the writer of the biggest tv show ever made saying "themes are for eighth grade book reports" is the natural end result of the literalist approach to fiction which has grown in influence over the last two decades and is a direct result of the ever-increasing size of media conglomerates and the abandonment of humanities education
the neoliberal transformation of the education system into a worker-producing machine has turned the humanities into a societal embarrassment, a jumble of bizarre cultural detritus, and the last few generations of schoolchildren have internalised this distaste. the cultural forces which work to undervalue less-profitable pursuits such as art are then internalised by creators and consumers of art
so that the kind of response to art which accommodates its non-productive specificity, responses that acknowledge art's possibility for meaning, responses that are conscious of themselves as participating in the work's creation, are subject to a concentrated form of the stigma that strikes art in general.
while we fall short of the neoliberal ideal of the absence of art as anything other than an object of financial speculation, what encounters we do have with art still bear this system's mark
we come to think of ourselves, whether readers or writers, as technicians rather than creators. we reduce the work of to a set of data, and its analysis to data collection. writers are praised for producing data which is more coherent (without plot holes or inconsistencies), and which stands out - as data - from other data (this is the emphasis on unpredictable twists). good analysis of art in this framework focuses on collecting the data (establishing lore and timeline, rating their coherence)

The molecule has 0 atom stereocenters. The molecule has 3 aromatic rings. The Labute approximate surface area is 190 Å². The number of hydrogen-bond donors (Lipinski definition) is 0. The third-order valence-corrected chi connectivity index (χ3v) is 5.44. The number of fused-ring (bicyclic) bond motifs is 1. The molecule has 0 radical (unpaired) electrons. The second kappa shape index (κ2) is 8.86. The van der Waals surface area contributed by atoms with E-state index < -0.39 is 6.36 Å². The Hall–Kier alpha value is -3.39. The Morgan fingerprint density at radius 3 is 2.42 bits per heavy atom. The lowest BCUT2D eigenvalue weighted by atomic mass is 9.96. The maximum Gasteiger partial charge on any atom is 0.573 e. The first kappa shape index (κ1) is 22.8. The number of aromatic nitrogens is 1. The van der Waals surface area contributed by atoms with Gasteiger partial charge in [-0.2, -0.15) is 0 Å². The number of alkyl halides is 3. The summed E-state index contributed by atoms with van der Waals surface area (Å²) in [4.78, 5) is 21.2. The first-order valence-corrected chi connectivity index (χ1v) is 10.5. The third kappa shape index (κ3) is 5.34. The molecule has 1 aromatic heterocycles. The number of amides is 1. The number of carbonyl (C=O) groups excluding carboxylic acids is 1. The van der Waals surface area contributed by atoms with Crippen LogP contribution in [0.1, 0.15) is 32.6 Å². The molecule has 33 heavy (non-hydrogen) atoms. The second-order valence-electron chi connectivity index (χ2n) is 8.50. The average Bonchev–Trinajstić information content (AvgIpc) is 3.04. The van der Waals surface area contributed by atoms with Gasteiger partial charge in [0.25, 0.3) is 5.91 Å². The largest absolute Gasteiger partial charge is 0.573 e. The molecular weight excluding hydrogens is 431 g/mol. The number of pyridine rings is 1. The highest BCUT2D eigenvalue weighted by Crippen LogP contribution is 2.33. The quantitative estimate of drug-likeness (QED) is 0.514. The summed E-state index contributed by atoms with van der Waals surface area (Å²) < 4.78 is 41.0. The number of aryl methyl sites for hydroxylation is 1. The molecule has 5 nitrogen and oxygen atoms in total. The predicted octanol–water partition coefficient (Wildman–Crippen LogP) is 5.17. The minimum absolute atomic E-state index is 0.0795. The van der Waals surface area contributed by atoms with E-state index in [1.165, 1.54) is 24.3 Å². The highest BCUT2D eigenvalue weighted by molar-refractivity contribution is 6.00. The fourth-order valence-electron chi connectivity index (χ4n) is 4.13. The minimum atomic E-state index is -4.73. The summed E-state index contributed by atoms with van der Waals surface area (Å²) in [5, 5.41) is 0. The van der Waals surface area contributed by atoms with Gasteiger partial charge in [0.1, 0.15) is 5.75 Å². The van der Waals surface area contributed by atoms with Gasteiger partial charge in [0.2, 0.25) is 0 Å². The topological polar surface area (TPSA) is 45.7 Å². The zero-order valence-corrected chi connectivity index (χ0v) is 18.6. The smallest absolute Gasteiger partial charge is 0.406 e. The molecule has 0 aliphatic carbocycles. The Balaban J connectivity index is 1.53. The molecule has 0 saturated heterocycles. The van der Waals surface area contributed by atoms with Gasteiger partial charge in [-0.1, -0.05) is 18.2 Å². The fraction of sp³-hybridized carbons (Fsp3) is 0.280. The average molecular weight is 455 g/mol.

@garfiald I've started writing a piece of fiction set in a specific historical era and I'm intentionally incorporating at least one glaring anachronism, and I'm so worried about it being seen as an error or laziness. tbf "they won't get it" is my go-to excuse for abandoning writing projects, but I feel really good about this one and I want to complete it. I feel encouraged by your thread, so thank you.
@tessaracked you should absolutely not let worries of that kind stop you! whatever the anachronism is, the Venn diagram intersection of people who will notice it AND of people who will think it's a mistake is likely to be very small
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